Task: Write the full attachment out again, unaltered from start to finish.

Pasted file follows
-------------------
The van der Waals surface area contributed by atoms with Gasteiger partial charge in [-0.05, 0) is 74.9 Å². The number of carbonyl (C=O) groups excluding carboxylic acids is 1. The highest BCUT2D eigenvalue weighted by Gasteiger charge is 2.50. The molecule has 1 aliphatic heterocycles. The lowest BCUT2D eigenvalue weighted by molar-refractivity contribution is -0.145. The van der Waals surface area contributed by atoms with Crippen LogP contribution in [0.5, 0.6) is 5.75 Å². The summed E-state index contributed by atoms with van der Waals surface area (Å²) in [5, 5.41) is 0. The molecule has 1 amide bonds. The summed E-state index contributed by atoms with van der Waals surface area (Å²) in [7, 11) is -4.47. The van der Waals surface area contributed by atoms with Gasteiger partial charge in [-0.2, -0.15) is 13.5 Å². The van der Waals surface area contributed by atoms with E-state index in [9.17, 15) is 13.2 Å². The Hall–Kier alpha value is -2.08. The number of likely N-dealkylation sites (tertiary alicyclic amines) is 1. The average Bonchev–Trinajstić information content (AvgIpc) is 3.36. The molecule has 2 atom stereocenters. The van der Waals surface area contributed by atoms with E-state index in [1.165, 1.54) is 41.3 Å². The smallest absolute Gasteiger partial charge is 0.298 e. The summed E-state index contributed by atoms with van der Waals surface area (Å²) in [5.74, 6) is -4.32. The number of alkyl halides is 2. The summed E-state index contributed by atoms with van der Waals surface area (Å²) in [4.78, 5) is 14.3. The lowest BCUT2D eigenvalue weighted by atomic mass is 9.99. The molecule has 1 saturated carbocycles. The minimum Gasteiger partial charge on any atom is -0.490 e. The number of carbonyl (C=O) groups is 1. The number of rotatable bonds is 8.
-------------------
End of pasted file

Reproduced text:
The van der Waals surface area contributed by atoms with Gasteiger partial charge in [-0.05, 0) is 74.9 Å². The number of carbonyl (C=O) groups excluding carboxylic acids is 1. The highest BCUT2D eigenvalue weighted by Gasteiger charge is 2.50. The molecule has 1 aliphatic heterocycles. The lowest BCUT2D eigenvalue weighted by molar-refractivity contribution is -0.145. The van der Waals surface area contributed by atoms with Crippen LogP contribution in [0.5, 0.6) is 5.75 Å². The summed E-state index contributed by atoms with van der Waals surface area (Å²) in [5, 5.41) is 0. The molecule has 1 amide bonds. The summed E-state index contributed by atoms with van der Waals surface area (Å²) in [7, 11) is -4.47. The van der Waals surface area contributed by atoms with Gasteiger partial charge in [-0.2, -0.15) is 13.5 Å². The van der Waals surface area contributed by atoms with E-state index in [9.17, 15) is 13.2 Å². The Hall–Kier alpha value is -2.08. The number of likely N-dealkylation sites (tertiary alicyclic amines) is 1. The average Bonchev–Trinajstić information content (AvgIpc) is 3.36. The molecule has 2 atom stereocenters. The van der Waals surface area contributed by atoms with E-state index in [1.165, 1.54) is 41.3 Å². The smallest absolute Gasteiger partial charge is 0.298 e. The summed E-state index contributed by atoms with van der Waals surface area (Å²) in [5.74, 6) is -4.32. The number of alkyl halides is 2. The summed E-state index contributed by atoms with van der Waals surface area (Å²) in [4.78, 5) is 14.3. The lowest BCUT2D eigenvalue weighted by atomic mass is 9.99. The molecule has 1 saturated carbocycles. The minimum Gasteiger partial charge on any atom is -0.490 e. The number of carbonyl (C=O) groups is 1. The number of rotatable bonds is 8.